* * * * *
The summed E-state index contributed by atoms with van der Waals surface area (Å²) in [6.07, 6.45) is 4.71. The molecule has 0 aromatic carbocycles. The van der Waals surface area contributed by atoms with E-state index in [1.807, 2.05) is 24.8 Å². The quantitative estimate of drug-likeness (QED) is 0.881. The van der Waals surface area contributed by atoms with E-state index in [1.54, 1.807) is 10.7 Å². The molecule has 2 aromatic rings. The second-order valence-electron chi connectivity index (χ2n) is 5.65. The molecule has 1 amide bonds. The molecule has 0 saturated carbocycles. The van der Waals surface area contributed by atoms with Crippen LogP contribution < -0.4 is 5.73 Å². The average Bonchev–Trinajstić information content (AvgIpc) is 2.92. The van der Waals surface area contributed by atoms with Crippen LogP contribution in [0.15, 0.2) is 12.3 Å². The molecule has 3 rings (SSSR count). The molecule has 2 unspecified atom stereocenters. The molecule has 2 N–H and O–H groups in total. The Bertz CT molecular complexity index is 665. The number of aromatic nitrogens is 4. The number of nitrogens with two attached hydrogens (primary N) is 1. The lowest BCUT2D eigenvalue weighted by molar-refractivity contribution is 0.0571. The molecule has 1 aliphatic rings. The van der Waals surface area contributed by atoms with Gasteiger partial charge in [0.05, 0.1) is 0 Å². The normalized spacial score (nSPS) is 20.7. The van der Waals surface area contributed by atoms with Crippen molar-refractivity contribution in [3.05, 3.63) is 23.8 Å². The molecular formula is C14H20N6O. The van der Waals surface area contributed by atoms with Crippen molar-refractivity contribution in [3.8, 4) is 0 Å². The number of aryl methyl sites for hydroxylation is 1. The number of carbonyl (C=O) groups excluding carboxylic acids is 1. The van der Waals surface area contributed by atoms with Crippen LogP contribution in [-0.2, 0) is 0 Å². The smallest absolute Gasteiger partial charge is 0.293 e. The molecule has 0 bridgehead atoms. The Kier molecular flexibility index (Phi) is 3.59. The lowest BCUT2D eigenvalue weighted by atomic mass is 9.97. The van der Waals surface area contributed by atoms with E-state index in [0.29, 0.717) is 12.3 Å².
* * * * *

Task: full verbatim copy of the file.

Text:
The summed E-state index contributed by atoms with van der Waals surface area (Å²) in [6.07, 6.45) is 4.71. The molecule has 0 aromatic carbocycles. The van der Waals surface area contributed by atoms with E-state index in [1.807, 2.05) is 24.8 Å². The quantitative estimate of drug-likeness (QED) is 0.881. The van der Waals surface area contributed by atoms with E-state index in [1.54, 1.807) is 10.7 Å². The molecule has 2 aromatic rings. The second-order valence-electron chi connectivity index (χ2n) is 5.65. The molecule has 1 amide bonds. The molecule has 0 saturated carbocycles. The van der Waals surface area contributed by atoms with Crippen LogP contribution < -0.4 is 5.73 Å². The average Bonchev–Trinajstić information content (AvgIpc) is 2.92. The van der Waals surface area contributed by atoms with Crippen LogP contribution in [0.15, 0.2) is 12.3 Å². The molecule has 3 rings (SSSR count). The molecule has 2 unspecified atom stereocenters. The molecule has 2 N–H and O–H groups in total. The Bertz CT molecular complexity index is 665. The number of aromatic nitrogens is 4. The number of nitrogens with two attached hydrogens (primary N) is 1. The lowest BCUT2D eigenvalue weighted by molar-refractivity contribution is 0.0571. The molecule has 1 aliphatic rings. The van der Waals surface area contributed by atoms with Gasteiger partial charge in [0.05, 0.1) is 0 Å². The normalized spacial score (nSPS) is 20.7. The van der Waals surface area contributed by atoms with Crippen molar-refractivity contribution in [3.05, 3.63) is 23.8 Å². The molecular formula is C14H20N6O. The van der Waals surface area contributed by atoms with Crippen molar-refractivity contribution in [3.8, 4) is 0 Å². The number of aryl methyl sites for hydroxylation is 1. The number of carbonyl (C=O) groups excluding carboxylic acids is 1. The van der Waals surface area contributed by atoms with Crippen LogP contribution in [-0.2, 0) is 0 Å². The smallest absolute Gasteiger partial charge is 0.293 e. The molecule has 0 bridgehead atoms. The Kier molecular flexibility index (Phi) is 3.59. The lowest BCUT2D eigenvalue weighted by atomic mass is 9.97. The van der Waals surface area contributed by atoms with E-state index in [0.29, 0.717) is 12.3 Å².